THE next United Nations climate report will ''scare the wits out of everyone'' and should provide the impetus needed for the world to finally sign an agreement to tackle global warming, the former head of the UN negotiations said.
Yvo de Boer, the UN climate chief during the 2009 Copenhagen climate change talks, said his conversations with scientists working on the next report of the Intergovernmental Panel on Climate Change suggested the findings would be shocking.
"That report is going to scare the wits out of everyone,'' Mr de Boer said in the only scheduled interview of his visit to Australia. "I'm confident those scientific findings will create new political momentum.''
The IPCC's fifth assessment report is due to be published in late 2013 and early 2014.
Before then is the next end-of-year UN climate meeting in Doha, Qatar. Delegates will discuss a second commitment period for the Kyoto Protocol, the only legally binding accord to cut greenhouse gas emissions.
Last December nations agreed in South Africa to work on a binding agreement that would cover all countries. That work is expected to continue until 2015.
Mr de Boer, who is now special global advisor on climate change for KPMG, said the best prospect may be for nations to settle on targets that they write into their national laws, rather than a binding international deal.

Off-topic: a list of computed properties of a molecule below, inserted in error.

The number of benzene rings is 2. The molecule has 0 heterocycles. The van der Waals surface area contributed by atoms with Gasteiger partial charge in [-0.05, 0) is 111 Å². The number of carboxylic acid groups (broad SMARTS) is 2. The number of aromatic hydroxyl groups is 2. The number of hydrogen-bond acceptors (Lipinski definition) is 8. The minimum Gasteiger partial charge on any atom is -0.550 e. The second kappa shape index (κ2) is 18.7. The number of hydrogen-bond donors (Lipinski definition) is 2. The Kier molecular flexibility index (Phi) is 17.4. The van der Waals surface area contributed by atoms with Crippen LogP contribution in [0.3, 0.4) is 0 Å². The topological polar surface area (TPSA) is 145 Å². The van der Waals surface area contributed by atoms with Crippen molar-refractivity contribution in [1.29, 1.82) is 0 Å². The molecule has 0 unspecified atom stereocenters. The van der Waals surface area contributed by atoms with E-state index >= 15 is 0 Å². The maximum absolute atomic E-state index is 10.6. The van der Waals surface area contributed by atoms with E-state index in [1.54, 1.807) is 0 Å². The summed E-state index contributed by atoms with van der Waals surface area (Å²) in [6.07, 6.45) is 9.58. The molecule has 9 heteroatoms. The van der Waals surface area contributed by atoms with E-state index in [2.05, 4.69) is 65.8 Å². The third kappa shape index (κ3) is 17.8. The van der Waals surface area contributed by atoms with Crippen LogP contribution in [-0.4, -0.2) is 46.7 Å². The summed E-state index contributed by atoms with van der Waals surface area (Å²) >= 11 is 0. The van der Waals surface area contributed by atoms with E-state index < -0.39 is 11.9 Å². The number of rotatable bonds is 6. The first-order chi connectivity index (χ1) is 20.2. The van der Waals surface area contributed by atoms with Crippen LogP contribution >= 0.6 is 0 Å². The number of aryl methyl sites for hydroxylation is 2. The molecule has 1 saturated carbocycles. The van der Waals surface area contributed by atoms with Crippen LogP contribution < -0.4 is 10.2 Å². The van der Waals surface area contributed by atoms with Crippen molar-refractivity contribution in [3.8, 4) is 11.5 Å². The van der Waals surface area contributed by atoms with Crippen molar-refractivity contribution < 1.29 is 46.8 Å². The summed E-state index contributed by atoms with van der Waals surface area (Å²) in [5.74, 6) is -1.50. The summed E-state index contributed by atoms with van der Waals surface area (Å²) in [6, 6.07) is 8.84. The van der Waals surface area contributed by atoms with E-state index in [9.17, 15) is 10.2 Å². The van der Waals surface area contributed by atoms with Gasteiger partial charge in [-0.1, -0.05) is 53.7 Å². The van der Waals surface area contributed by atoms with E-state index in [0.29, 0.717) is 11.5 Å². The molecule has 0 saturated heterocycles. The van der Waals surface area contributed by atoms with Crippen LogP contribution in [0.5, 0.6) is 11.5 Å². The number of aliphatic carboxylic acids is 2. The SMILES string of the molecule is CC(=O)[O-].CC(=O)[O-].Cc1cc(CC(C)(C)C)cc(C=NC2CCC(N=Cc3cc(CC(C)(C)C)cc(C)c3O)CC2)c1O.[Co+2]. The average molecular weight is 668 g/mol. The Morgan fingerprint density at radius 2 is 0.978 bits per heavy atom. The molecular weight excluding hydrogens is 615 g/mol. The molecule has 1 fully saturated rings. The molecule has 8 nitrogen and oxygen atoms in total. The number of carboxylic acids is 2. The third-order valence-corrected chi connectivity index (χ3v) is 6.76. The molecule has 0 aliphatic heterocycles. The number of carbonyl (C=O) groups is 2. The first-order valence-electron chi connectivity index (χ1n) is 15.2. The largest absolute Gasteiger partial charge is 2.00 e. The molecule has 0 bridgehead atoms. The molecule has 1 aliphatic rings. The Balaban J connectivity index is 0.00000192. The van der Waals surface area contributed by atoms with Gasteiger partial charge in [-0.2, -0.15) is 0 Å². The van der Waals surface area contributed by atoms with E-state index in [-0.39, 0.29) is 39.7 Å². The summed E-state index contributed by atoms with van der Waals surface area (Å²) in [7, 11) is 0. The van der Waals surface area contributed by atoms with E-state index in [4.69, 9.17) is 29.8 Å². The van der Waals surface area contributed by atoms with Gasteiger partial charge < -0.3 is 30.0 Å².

The latter would be "almost impossible to get through the US Senate", he said, no matter whether incumbent Barack Obama or challenger Mitt Romney wins the US presidential election.
'Slipped between our fingers'
Three years on from Copenhagen, Mr de Boer said he has neither nightmares nor withdrawal symptoms from those failed talks, which included a final 12-hour marathon of discussions behind closed doors with Mr Obama, former Australian prime minister Kevin Rudd and 23 other global leaders.
"That was such a fantastic opportunity and it slipped between our fingers," said Mr de Boer. "That's my big frustration."
He said Copenhagen's legacy had changed political attitudes to climate talks.
"Most politicians will think twice about going to a climate event, and if they go again, they will be damned sure that they'll be celebrating success rather than be associated with failure,'' he said.
Expectations of global action on climate change have diminished, but Mr de Boer said it would still be "a very, very difficult conference" for his successor, Christiana Figueres.
He said the mandate for 2015 remained ambiguous and nations would be reluctant to sign up before they know what they were getting into.
The Kyoto Protocol has not been ratified by the US, and Canada, Japan and Russia have said they would not sign up to a second round when the current commitment lapses at the end of the year. Australia is yet to announce whether it will commit. Developing nations are holding back until they can see the rich acting.
They also want proof the UN's Green Climate Fund - aimed at supporting efforts to counter climate change - will get the $US100 billion in government and private funding promised.
He said superstorm Sandy may spur more Americans, and people elsewhere, to consider the risks of climate change, but warned: "It's a bit like being shocked into stopping smoking when you've been told you've got terminal cancer."